Rhode Island Department of Education (RIDE) Commissioner Ken Wagner seemed to miss Reverend Donald Anderson‘s point regarding the adoption of a state wide policy that would protect transgender and gender non-conforming students in our schools.
“I just want to comment on one of the words that was used and to me it was striking,” said Wagner. “The word was ‘we need to force. We need to force districts to do this.’ You can’t force people to love and sometimes when you force you actually create the very issues that you say you are trying to prevent.”
Anderson, speaking in his role as executive director of the Rhode Island State Council of Churches, didn’t say he wanted to force people to love. What he said was, “I want to speak in favor of something you will be considering and that is to take the really fine guidelines that you’ve developed for transgender students and to make those guidelines a requirement, to force schools to adopt a policy that is as rigorous as the guidelines that you have suggested here.”
The exchange happened at Tuesday evening’s Council on Postsecondary Education meeting. In the wake of the ACLU of Rhode Island’s findings that 25 percent of Rhode Island school districts have failed to adopt policies protecting transgender and gender non-conforming students after the Trump Administration withdrew guidance, five people spoke during the public comment period of the meeting in favor of a state wide policy.
“Over 30 percent of districts in Rhode Island still don’t have a policy for students that are transgender and gender non-conforming,” said Marcela Betancur, policy associate at the ACLU of Rhode Island. “The department of education has put together a really good model for policies: privacy, name change, gender pronouns and name preferences. And the fact that there are 30 percent of districts that have hidden behind anti-bullying or anti-discrimination policies rather than taking a stance and responsibly addressing transgender and gender non-conforming students is no longer okay. The way that our Federal Department of Education is handling [the issue of] transgender students, it is up to you, as a council, and the [RI] Department of Education to address this and make sure that our students are safe in their schools [and] that they are respected in their schools.”
Kayla David, a clinician at Family Services Rhode Island who also chairs a board looking at inequalities for LGBTQ youth in Rhode Island’s child welfare system laid out the grim picture of transgender and gender non-forming student health outcomes. “The vast majority of our transgender students surveyed in 2015, as part of a nationwide survey of middle and high school students reported experiencing verbal harassment in school. 20 percent reported physical harassment because of their gender expression and almost ten percent reported being either punched, kicked or injured with a weapon because of their gender expression.
“Many of these students did not report the incident to school officials, stating that they did not believe that the school would be effective in intervening,” continued David. “Of those LGBTQ students that did report and incident to school officials, 63.5 percent reported nothing was done or they were told to ignore it. LGBTQ students continue to report that they feel unsafe in their school environment, with 1/4th nationally reporting that they miss a day of school or more in the past month because thy felt unsafe. They not only report harassment from other students but by staff and faculty as well.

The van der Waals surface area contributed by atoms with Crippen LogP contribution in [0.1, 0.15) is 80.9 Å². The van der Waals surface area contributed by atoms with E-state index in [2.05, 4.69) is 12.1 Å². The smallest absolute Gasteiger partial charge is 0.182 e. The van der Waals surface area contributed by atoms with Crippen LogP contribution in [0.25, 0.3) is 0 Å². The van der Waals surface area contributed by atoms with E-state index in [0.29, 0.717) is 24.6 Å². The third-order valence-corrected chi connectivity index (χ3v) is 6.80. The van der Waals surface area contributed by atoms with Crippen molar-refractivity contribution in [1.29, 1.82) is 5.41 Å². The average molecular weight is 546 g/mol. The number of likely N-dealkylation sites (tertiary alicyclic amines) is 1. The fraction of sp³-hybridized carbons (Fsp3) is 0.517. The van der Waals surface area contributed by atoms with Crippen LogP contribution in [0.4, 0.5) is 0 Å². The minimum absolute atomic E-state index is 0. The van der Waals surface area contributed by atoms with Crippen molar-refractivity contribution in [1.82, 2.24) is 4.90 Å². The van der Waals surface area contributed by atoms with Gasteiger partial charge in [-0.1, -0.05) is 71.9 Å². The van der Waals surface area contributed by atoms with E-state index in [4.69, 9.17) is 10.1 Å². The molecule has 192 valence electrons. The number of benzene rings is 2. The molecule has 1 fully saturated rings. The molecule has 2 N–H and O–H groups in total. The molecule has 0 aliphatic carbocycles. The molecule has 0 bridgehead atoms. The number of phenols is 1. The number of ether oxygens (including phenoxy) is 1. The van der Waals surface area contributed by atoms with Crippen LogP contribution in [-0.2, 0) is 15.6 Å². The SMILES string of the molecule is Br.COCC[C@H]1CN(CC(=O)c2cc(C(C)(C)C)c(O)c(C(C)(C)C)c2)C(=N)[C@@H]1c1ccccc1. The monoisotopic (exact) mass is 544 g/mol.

“The negative health outcomes for transgender youth are staggering, with rates of depression, attempted suicide, homelessness, drug and alcohol abuse much higher than their cis-gender peers. Transgender and gender non-conforming youth are at a high risk of negative health outcomes not because of their gender identity and expression, but because of the effects of systemic oppression, family rejection and inconsistent support.”
Commissioner Wagner was keen to defend RIDE’s work in this area, even as he acknowledged that the work is incomplete.
“We’ve been very consistent and very clear that there is absolutely no room for hate or bigotry of any kind in our schools and when the Trump Administration rescinded its prior guidance we came out, literally within one to two days, to reflect that we had an opportunity to step up and lead in Rhode Island and we would lead in such a way that all those protections would remain in place,” he said. “The goal of course is for all students, including transgender/gender non-conforming students, which, I agree, the data are very troubling and compelling, experience bullying and physical intimidation at a rate that’s unprecedented compared to other student’s experiences. They need to have the strongest protections.”
Despite that the large number of instances of abuse perpetrated against transgender and gender non-conforming youth goes unreported, Wagner said, “RIDE has an absolute obligation to look at any and all instances of inappropriate treatment of students that are reported to us. We have not received a single complaint either in the communities that have adopted such policies or in the communities that have not yet adopted such policies. And if there were any complaints we would, of course, bring our full force and authority to resolve those issues as quickly as possible.”